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Re: [Commits] Rev 3879: MDEV-6593 : domain_id based replication filters in lp:~maria-captains/maria/maria-10.0-galera



On Fri, Nov 14, 2014 at 3:58 AM, Kristian Nielsen <knielsen@xxxxxxxxxxxxxxx>

> Nirbhay Choubey <nirbhay@xxxxxxxxxxx> writes:
> >> > ##### Case 7: Stop slave into the middle of a transaction being
> filtered
> >> and
> >> > #             start it back with filtering disabled.
> >> >
> >> > --echo # On master
> >> > connection master;
> >> > SET @@session.gtid_domain_id=1;
> >> > BEGIN;
> >> > INSERT INTO t2 VALUES(3);
> >> > INSERT INTO t3 VALUES(3);
> >> > sync_slave_with_master;
> >>
> >> No, this does not work. Transactions are always binlogged as a whole on
> the
> >> master, during COMMIT.
> >>
> >
> > You are right. My original intent was to test a transaction which
> modifies
> > both MyISAM and
> > InnoDB tables, where first modification is done in MyISAM table. In which
> > case the changes
> > to MyISAM is sent to the slave right away, while rest of trx is sent on
> > commit. I have modified
> > the test accordingly.
> I'm still not sure you understand the scenario I had in mind. It's not
> about
> what happens on the master during the transaction. It is about what
> happens in
> case the slave disconnects in the middle of receiving an event
> group/transaction.

You are perhaps looking at an older version of the test. The latest says :

##### Case 7: Stop slave before a transaction (involving MyISAM and InnoDB
#             table) being filtered commits and start it back with filtering
#             disabled.

> In general in replication, the major part of the work is not implementing
> the
> functionality for the normal case - that is usually relatively easy. The
> major
> part is handling and testing all the special cases that can occur in
> special
> scenarios, especially various error cases. The replication code is really
> complex in this respect, and the fact that things by their nature happen in
> parallel between different threads and different servers make things even
> more
> complex.
> What I wanted you to think about here is what happens if the slave is
> disconnected from the master after having received the first half of an
> event
> group. For example due to network error. This will not happen normally in a
> mysql-test-case run, and if it happens in a production site for a user, it
> will be extremely hard to track down.
> In this case, the second half of the event group could be received much
> later
> than the first half. The IO thread could have been stopped (or even the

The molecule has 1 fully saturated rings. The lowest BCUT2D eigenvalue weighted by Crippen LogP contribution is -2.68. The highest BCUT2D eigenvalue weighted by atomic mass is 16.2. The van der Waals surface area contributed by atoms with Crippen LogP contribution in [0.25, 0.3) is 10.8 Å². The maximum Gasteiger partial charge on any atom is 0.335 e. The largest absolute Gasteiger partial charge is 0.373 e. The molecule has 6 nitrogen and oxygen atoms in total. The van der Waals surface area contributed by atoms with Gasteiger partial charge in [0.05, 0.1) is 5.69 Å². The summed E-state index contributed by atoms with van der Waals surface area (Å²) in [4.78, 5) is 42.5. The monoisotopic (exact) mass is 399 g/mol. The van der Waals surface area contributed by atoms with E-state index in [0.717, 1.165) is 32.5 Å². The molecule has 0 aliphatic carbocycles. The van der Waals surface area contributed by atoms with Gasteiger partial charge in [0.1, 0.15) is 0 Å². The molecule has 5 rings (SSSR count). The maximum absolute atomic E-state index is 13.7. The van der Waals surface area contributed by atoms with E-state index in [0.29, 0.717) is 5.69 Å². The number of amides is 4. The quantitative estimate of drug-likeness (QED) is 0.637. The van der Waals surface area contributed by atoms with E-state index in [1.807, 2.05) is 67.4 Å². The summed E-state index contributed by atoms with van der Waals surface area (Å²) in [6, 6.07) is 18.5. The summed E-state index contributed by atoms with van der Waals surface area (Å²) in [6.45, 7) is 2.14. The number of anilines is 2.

> whole
> mysqld server could have been stopped) in-between, and the replication
> could
> have been re-configured with CHANGE MASTER. Since the IO thread is doing
> the
> filtering, it seems very important to consider what will happen if eg.
> filters
> are enabled while receiving the first half of the transaction, but disabled
> while receiving the second half:

> Suppose we have this transaction:
>   BEGIN GTID 2-1-100
> What happens in the following scenario?
>   CHANGE MASTER TO master_use_gtid=current_pos, ignore_domain_ids=(2);
>   # slave IO thread connects to master;
>   # slave receives: BEGIN GTID 2-1-100; INSERT INTO t1 VALUES (1);
>   # slave IO thread is disconnected from master
>   # slave mysqld process is stopped and restarted.
>   CHANGE MASTER TO master_use_gtid=no, ignore_domain_ids=();
>   # slave IO thread connects to master;
>   # slave IO thread receives: INSERT INTO t1 VALUES (2); COMMIT;
> Are you sure that this will work correctly? And what does "work correctly"
> mean in this case? Will the transaction be completely ignored? Or will it
> be
> completely replicated on the slave? The bug would be if the first half
> would
> be ignored, but the second half still written into the relay log.
> To test this, you would need to use DBUG error insertion. There are already
> some tests that do this. They use for example
>   SET GLOBAL debug_dbug="+d,binlog_force_reconnect_after_22_events";
> The code will then (in debug builds) simulate a disconnect at some
> particular
> point in the replication stream, allowing this rare but important case to
> be
> tested. This is done using DBUG_EXECUTE_IF() in the code.

I had already added multiple cases under rpl_domain_id_filter_io_crash.test
DBUG_EXECUTE_IF("+d,"kill_io_slave_before_commit") in the previous commit.
Even though, it is not exactly similar to what you suggest, it does,
however,try to
kill I/O thread when it receives COMMIT/XID event (cases 0 - 3) in order to
test what
happens when I/O exits before reading the complete transaction or group
with filtering
enable before/after slave restart.

Following your suggestion, I have now added 2 more cases (4 and 5) using
DBUG_EXECUTE_IF(+d,"kill_slave_io_after_2_events") to kill I/O after reading
first INSERT in a transaction. The outcome is expected.

> To work on replication without introducing nasty bugs, it is important to
> think through cases like this carefully, and to convince yourself that
> things
> will work correctly. Disconnects at various points, crashes on the master
> or
> slave, errors during applying events or writing to the relay logs, and so
> on.

I agree.

> Hope this helps,



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